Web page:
Why do we design for the nuclear family?

3 minute read by Andrew McLean



Mum, Dad, two kids and a dog in the suburbs behind a white picket fence is the picture that Disney, media and religion sells as the ideal, yet this way of life is restricted to particular time in a particular place - basically the western world after the world wars. Do you think Jesus lived in a nuclear family in this way? or Shakespeare? or Gandhi? In fact, the most traditional, and longest serving, form of family is the extended family and the kinship of tribe. It's the way things have been for a millennia.


The nuclear family has some very real struggles. It lacks resilience for a start. If one parent falls ill or dies, or they divorce, or the parents hit financial trouble, the children are often at the mercy of external forces, especially when the extended family is spread to the four corners of the country. The nuclear family also has some strengths, but I do think we need to reflect on where society is headed and what structures are best utilised to get there.


If you have spent time in traditional villages, islands like Vanuatu or Fiji, it's hard to identify who the parents of a child is.

The whole village seems to take responsibility for all the children. Perhaps this is how we were meant to live?

And yet, western parents believe that they hold ultimate responsibility for their children.

We know that 'it takes a village to raise a child', but many of us struggle to live it. Our whole system is built for the nuclear family. Capitalism has successfully taken what was once free (eg. child-care) and sold it back to us, so that we have to enter more deeply into the financial system so that it becomes next to impossible to get out. Suburbia is built so we are utterly dependent on the motor car, and instead of creating community where we are, our community is based on little interactions at work, play group, school, sport, or whatever. Suburban life is spent driving past 16 schools / sporting clubs / shopping centres / churches, etc to get to the 'best one'.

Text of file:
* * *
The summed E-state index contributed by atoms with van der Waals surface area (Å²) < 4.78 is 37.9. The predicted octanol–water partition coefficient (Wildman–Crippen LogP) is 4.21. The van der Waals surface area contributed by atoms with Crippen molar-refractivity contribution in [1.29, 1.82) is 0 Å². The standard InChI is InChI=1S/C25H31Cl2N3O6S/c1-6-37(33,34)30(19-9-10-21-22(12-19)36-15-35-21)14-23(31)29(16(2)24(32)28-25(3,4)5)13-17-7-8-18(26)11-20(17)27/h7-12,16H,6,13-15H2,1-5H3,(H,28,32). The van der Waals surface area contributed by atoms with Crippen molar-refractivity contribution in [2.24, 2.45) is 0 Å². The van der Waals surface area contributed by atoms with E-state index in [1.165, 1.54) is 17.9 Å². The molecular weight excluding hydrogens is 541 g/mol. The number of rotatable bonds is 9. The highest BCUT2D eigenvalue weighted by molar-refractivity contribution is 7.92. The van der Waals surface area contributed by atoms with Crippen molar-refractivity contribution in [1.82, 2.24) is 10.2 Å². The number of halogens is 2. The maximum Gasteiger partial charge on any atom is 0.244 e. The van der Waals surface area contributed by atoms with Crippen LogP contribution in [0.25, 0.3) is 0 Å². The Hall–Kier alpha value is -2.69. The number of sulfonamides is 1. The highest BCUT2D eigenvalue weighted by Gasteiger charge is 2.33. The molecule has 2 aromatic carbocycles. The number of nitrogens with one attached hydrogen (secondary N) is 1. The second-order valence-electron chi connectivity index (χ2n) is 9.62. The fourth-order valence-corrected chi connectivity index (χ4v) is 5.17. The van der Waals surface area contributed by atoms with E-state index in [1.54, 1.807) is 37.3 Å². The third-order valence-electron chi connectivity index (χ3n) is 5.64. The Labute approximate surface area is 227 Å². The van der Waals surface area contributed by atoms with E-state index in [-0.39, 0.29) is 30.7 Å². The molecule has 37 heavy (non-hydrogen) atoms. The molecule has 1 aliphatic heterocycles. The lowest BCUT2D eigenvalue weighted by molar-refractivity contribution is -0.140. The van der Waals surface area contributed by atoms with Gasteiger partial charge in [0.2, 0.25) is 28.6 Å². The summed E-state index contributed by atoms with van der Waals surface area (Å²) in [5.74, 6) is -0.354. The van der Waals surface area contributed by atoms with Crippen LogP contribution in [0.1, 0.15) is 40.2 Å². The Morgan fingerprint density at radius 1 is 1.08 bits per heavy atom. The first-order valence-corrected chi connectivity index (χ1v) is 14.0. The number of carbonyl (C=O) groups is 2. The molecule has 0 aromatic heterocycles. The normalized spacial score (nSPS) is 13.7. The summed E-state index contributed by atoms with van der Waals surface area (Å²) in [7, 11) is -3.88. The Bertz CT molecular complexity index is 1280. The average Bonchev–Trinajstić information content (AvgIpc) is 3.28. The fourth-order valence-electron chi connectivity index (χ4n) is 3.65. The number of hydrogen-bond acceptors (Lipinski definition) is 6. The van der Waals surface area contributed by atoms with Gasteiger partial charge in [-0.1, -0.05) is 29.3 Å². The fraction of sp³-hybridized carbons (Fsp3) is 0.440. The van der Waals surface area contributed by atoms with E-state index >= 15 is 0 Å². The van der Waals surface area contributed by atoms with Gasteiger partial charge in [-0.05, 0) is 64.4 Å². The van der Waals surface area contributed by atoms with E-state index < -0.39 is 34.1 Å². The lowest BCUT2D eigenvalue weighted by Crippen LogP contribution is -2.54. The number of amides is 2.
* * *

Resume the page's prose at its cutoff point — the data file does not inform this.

Only 30% of Australian household are made up of nuclear families. Maybe our building, urban, and social design could be more reflective of current realities. I coined a phrase in the vision phase of this project "design always wins". Talented people can make design work, but it takes effort, and when those people leave or burn out, the situation often quickly reverts back to the way of the original design . Many people are starting to see that walkable, human-centric cities are healthier and more fun to live in, but we have designed our suburbs to be car-centric, and this design; wins. Increasing public transport to focus on the 'last mile' will help, but it seems the design will always win and households will continue to be largely disconnected, full of tired, media watching souls at the end of each day.


Why are we 'shoe-horning' other family structures into housing and urban layouts that don't suit the majority? We need housing diversity. Intentional communities, like the Maleny Eco Village, are an alternative. As we live here, it's becoming clear that we are like a 'family you can choose'. Outside of the pressure-filled parenting phase, most people don't get to hang around children. Or the elderly. When a person gives birth and breastfeeds it's entirely possible in Australian culture that that the mother has never seen someone, up close, breastfeed.

Thinking back to village life in Fiji, and it's hard to comprehend how a young mother would not be taught this critical skill before they needed it.

I'm not against the nuclear family, I have three children and have just found out that I'll be a grandparent soon, which has filled my heart. And I have largely used steroetypes and broadbrush generalistations in this reflection - of course, all families are so different. But the main point is that most of the households in Australia are not made up of nuclear households, and yet the rest of us are stuck in buildings that are built for families. Intentional community projects like Maleny Eco Village is an example on how life can be different. If you would like to experience a 'family that we choose', come for a week or a month or longer. See the 'join us' page on the website.


If you want to deep dive into this topic, may I suggest a provocatively titled work called "The Nuclear Family was a Mistake"